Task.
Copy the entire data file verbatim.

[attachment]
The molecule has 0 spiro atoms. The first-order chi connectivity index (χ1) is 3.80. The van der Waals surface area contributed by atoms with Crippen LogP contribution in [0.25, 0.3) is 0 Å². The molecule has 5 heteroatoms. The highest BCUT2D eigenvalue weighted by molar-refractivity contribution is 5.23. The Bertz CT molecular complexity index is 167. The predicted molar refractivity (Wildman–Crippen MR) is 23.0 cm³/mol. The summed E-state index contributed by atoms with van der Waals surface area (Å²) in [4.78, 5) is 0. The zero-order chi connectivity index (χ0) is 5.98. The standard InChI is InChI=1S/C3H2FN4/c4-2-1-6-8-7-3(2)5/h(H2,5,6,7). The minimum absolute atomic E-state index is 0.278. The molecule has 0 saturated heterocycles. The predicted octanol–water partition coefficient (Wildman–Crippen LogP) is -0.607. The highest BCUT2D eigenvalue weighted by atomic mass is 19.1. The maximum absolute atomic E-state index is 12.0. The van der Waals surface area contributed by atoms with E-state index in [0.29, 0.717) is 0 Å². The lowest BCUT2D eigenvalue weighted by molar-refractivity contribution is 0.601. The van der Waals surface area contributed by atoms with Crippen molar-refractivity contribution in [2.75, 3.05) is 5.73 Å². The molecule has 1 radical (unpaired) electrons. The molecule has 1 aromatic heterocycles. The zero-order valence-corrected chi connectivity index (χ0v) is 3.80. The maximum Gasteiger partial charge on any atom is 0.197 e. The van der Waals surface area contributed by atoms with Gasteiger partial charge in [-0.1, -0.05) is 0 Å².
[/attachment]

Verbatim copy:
The molecule has 0 spiro atoms. The first-order chi connectivity index (χ1) is 3.80. The van der Waals surface area contributed by atoms with Crippen LogP contribution in [0.25, 0.3) is 0 Å². The molecule has 5 heteroatoms. The highest BCUT2D eigenvalue weighted by molar-refractivity contribution is 5.23. The Bertz CT molecular complexity index is 167. The predicted molar refractivity (Wildman–Crippen MR) is 23.0 cm³/mol. The summed E-state index contributed by atoms with van der Waals surface area (Å²) in [4.78, 5) is 0. The zero-order chi connectivity index (χ0) is 5.98. The standard InChI is InChI=1S/C3H2FN4/c4-2-1-6-8-7-3(2)5/h(H2,5,6,7). The minimum absolute atomic E-state index is 0.278. The molecule has 0 saturated heterocycles. The predicted octanol–water partition coefficient (Wildman–Crippen LogP) is -0.607. The highest BCUT2D eigenvalue weighted by atomic mass is 19.1. The maximum absolute atomic E-state index is 12.0. The van der Waals surface area contributed by atoms with E-state index in [0.29, 0.717) is 0 Å². The lowest BCUT2D eigenvalue weighted by molar-refractivity contribution is 0.601. The van der Waals surface area contributed by atoms with Crippen molar-refractivity contribution in [2.75, 3.05) is 5.73 Å². The molecule has 1 radical (unpaired) electrons. The molecule has 1 aromatic heterocycles. The zero-order valence-corrected chi connectivity index (χ0v) is 3.80. The maximum Gasteiger partial charge on any atom is 0.197 e. The van der Waals surface area contributed by atoms with Gasteiger partial charge in [-0.1, -0.05) is 0 Å².